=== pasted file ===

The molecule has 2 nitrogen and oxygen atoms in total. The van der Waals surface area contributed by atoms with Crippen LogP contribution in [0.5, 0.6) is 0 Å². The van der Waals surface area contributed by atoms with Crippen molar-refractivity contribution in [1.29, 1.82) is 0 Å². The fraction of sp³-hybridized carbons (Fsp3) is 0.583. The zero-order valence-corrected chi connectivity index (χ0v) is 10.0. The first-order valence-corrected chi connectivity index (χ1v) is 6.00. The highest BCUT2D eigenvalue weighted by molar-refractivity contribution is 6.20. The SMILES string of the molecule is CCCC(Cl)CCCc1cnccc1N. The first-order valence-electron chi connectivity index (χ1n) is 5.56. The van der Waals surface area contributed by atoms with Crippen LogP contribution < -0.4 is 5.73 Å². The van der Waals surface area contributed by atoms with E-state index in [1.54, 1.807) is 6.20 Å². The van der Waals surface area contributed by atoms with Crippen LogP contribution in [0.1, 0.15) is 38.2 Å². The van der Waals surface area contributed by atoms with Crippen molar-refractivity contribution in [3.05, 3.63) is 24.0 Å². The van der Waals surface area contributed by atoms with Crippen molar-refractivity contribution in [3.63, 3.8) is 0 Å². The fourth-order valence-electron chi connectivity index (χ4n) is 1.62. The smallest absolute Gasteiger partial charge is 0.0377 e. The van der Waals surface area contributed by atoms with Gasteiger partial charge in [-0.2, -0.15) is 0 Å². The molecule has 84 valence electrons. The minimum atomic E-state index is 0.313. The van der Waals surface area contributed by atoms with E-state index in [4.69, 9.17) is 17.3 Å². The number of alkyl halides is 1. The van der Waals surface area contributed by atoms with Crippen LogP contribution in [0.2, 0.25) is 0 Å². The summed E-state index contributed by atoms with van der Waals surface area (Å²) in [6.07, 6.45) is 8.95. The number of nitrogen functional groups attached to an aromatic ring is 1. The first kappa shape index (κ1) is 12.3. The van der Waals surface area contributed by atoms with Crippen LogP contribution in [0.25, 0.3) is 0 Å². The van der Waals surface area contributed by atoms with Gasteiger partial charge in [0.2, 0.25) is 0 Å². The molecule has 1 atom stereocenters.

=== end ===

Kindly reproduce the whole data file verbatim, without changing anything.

The molecule has 2 nitrogen and oxygen atoms in total. The van der Waals surface area contributed by atoms with Crippen LogP contribution in [0.5, 0.6) is 0 Å². The van der Waals surface area contributed by atoms with Crippen molar-refractivity contribution in [1.29, 1.82) is 0 Å². The fraction of sp³-hybridized carbons (Fsp3) is 0.583. The zero-order valence-corrected chi connectivity index (χ0v) is 10.0. The first-order valence-corrected chi connectivity index (χ1v) is 6.00. The highest BCUT2D eigenvalue weighted by molar-refractivity contribution is 6.20. The SMILES string of the molecule is CCCC(Cl)CCCc1cnccc1N. The first-order valence-electron chi connectivity index (χ1n) is 5.56. The van der Waals surface area contributed by atoms with Crippen LogP contribution < -0.4 is 5.73 Å². The van der Waals surface area contributed by atoms with E-state index in [1.54, 1.807) is 6.20 Å². The van der Waals surface area contributed by atoms with Crippen LogP contribution in [0.1, 0.15) is 38.2 Å². The van der Waals surface area contributed by atoms with Crippen molar-refractivity contribution in [3.05, 3.63) is 24.0 Å². The van der Waals surface area contributed by atoms with Crippen molar-refractivity contribution in [3.63, 3.8) is 0 Å². The fourth-order valence-electron chi connectivity index (χ4n) is 1.62. The smallest absolute Gasteiger partial charge is 0.0377 e. The van der Waals surface area contributed by atoms with Gasteiger partial charge in [-0.2, -0.15) is 0 Å². The molecule has 84 valence electrons. The minimum atomic E-state index is 0.313. The van der Waals surface area contributed by atoms with E-state index in [4.69, 9.17) is 17.3 Å². The number of alkyl halides is 1. The van der Waals surface area contributed by atoms with Crippen LogP contribution in [0.2, 0.25) is 0 Å². The summed E-state index contributed by atoms with van der Waals surface area (Å²) in [6.07, 6.45) is 8.95. The number of nitrogen functional groups attached to an aromatic ring is 1. The first kappa shape index (κ1) is 12.3. The van der Waals surface area contributed by atoms with Crippen LogP contribution in [0.25, 0.3) is 0 Å². The van der Waals surface area contributed by atoms with Gasteiger partial charge in [0.2, 0.25) is 0 Å². The molecule has 1 atom stereocenters.